I wasn’t supposed to arrive at the Possibility Alliance until the next day so I found a campground about a half hour south of Laplata and stayed the night there.  This time I didn’t feel like using the bow drill to start a fire, so I just used a lighter and cooked up some pasta for dinner in my cast iron pot over the fire, it was excellent.  I woke up early and was really excited to go visit the Possibility Alliance, so I packed up my stuff and headed on over there.  The place was about 6 miles outside of the nearest town and it was just off of a dirt/gravel road.  I pulled into the driveway and mine was the only car there, which was weird at first, but then I remembered that it is an electricity and petroleum free community so they don’t have any cars there.  When I got there, they were in the middle of their morning work, part of which was processing apples and pressing cider so I hopped right in and started helping.  I gradually met everyone as they either started helping or walked by doing something else and immediately engaged in good conversation learning people’s backgrounds and what they were up to, why they were there, where else they had been, and all sorts of other stuff.  They were all very interesting people and I got along well with all of them.  I found out that there are 4 permanent members of the community: Ethan, his wife Sarah, their daughter Eda, and another woman named Blen.  Ethan and Sarah looked like they were in their mid to late 30s, Eda was 3 or 4 I think, and Blen looked to be in her early 30s.  The other people that were at the community were either visitors or apprentices.  Visitors stay anywhere from a couple hours to 3 weeks.  The apprentices live in the community for a whole growing season, or from March through October and a couple of the apprentices had been apprentices before so they were back for another season and were considering joining the community.  A short while after we had worked on the apples for a while, one of the apprentices, Will, showed me around the place a little bit to show me the basics such as where I would be sleeping, where to get water, where to make deposits into the composting toilet, where the outdoor and indoor kitchens were, and some other basic things.  He also answered the few questions that I had at that point and kept insisting that he thought he should be doing a better job of explaining things to me.  I thought he did great job and I guess it was good that he was concerned about doing whatever he could to provide good hospitality to visitors.  Later that day after the other visitors that were arriving that day, we got a tour from Ethan.  The tour was great.  Ethan showed us around and explained the things that they were doing really well and also explained why they were doing them in a really great way.  I was very inspired by the thought and care that he and the rest of the folks put into that place and into their lives.  Everything that they did and all the decisions that they make are looked at with strong regard for the impact that the action or decision has on the world.  In all things, they seek to make a more positive impact in the world.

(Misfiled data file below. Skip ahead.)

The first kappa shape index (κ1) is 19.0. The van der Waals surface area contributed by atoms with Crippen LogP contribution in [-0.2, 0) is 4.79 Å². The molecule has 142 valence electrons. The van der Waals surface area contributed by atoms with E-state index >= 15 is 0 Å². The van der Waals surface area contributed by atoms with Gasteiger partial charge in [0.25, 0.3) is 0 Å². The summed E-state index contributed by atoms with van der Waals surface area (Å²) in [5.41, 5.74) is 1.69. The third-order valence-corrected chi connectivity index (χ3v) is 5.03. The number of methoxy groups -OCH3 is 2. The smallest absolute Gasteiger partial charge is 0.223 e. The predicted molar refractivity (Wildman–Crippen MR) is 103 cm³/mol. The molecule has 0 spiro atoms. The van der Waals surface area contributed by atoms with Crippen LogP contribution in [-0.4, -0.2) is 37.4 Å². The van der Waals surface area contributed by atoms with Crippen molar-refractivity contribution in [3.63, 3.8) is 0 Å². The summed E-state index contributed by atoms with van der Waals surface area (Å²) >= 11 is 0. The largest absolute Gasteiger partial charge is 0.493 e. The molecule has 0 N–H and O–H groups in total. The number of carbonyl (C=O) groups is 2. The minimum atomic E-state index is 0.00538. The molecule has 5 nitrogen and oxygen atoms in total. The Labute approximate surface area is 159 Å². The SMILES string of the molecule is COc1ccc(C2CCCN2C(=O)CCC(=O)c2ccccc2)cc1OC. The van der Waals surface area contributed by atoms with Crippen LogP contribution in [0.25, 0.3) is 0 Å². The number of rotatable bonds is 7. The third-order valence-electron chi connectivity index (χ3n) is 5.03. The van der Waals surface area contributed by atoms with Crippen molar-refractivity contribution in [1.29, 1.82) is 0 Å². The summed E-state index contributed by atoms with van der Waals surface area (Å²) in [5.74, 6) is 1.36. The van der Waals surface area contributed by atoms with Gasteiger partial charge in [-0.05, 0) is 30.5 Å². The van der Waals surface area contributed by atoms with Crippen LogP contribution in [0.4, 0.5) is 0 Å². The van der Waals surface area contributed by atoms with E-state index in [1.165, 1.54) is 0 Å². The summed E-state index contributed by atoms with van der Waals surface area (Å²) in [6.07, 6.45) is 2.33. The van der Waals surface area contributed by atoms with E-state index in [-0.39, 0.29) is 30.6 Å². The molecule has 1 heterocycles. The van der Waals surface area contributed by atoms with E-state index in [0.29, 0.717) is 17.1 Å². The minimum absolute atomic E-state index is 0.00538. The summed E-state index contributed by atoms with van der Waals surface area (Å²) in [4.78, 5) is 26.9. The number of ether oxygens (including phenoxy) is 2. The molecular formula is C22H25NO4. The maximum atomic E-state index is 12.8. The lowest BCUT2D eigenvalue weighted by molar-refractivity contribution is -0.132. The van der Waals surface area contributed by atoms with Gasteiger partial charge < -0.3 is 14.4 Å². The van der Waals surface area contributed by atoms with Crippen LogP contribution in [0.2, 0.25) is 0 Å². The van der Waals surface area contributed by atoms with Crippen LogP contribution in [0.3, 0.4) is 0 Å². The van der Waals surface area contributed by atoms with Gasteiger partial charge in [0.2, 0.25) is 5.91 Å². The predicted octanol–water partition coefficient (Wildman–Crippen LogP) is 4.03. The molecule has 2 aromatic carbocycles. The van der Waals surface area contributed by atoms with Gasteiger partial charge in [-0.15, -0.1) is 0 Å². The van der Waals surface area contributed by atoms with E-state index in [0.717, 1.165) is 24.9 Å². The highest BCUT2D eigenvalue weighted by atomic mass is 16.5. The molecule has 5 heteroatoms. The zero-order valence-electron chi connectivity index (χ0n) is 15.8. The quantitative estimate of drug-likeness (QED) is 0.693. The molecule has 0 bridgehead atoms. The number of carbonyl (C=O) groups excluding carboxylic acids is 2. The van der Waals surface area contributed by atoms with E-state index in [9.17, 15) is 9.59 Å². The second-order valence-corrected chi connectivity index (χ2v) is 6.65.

So, as far as the electricity free and petroleum free thing goes in the community, they don’t use electricity at their place other than a land line phone and I’m not sure about their water system.  They had pressurized water in the kitchen and several spigots around the place so either they got city water or had a well pump or had something else that I either missed or just didn’t think to ask about while I was there.  They personally don’t use petroleum in their daily lives in that they cook and heat with wood that they cut, break, or split with hand tools, they use candles at night, the ride bikes for local transportation of themselves and their stuff with some cool trailers that they have, they use horses to do work on the land and for some transportation and they get neighbors and friends to sometimes run errands or pick up things with their motor vehicles.  They grow a lot of their food in their gardens and the rest of it they get from local farmers.  They have a couple of goats that give them milk, which brings me to the interesting topic of food preservation without refrigeration.  The things that I learned that they have and do for this are that they have a root cellar for keeping things cool, they cook only what food they will eat soon, they ferment the goat milk into keifer or cheese, they do some vegetable fermentation, they do a good bit of canning, and basically just don’t keep things around in perishable form for very long.  They also had chickens from which they got eggs and occasionally meat.